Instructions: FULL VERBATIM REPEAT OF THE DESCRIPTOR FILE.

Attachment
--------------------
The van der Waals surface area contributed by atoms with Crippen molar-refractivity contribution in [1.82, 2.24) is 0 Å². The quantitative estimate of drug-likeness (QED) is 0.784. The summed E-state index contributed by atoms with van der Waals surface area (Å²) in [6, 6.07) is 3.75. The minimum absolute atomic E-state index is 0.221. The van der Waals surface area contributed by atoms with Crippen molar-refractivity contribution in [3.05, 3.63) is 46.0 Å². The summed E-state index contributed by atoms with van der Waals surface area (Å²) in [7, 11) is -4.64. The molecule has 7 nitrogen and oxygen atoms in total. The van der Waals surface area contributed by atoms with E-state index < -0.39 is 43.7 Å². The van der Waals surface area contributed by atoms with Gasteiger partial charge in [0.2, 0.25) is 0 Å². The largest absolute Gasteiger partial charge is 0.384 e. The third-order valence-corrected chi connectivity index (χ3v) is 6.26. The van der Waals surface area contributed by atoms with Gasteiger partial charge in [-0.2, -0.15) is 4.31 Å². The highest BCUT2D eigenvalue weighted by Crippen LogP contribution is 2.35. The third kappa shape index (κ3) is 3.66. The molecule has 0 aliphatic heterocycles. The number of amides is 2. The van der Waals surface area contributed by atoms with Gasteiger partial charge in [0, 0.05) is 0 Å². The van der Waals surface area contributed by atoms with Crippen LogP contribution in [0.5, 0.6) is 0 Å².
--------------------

The van der Waals surface area contributed by atoms with Crippen molar-refractivity contribution in [1.82, 2.24) is 0 Å². The quantitative estimate of drug-likeness (QED) is 0.784. The summed E-state index contributed by atoms with van der Waals surface area (Å²) in [6, 6.07) is 3.75. The minimum absolute atomic E-state index is 0.221. The van der Waals surface area contributed by atoms with Crippen molar-refractivity contribution in [3.05, 3.63) is 46.0 Å². The summed E-state index contributed by atoms with van der Waals surface area (Å²) in [7, 11) is -4.64. The molecule has 7 nitrogen and oxygen atoms in total. The van der Waals surface area contributed by atoms with E-state index < -0.39 is 43.7 Å². The van der Waals surface area contributed by atoms with Gasteiger partial charge in [0.2, 0.25) is 0 Å². The largest absolute Gasteiger partial charge is 0.384 e. The third-order valence-corrected chi connectivity index (χ3v) is 6.26. The van der Waals surface area contributed by atoms with Gasteiger partial charge in [-0.2, -0.15) is 4.31 Å². The highest BCUT2D eigenvalue weighted by Crippen LogP contribution is 2.35. The third kappa shape index (κ3) is 3.66. The molecule has 0 aliphatic heterocycles. The number of amides is 2. The van der Waals surface area contributed by atoms with Gasteiger partial charge in [0, 0.05) is 0 Å². The van der Waals surface area contributed by atoms with Crippen LogP contribution in [0.5, 0.6) is 0 Å².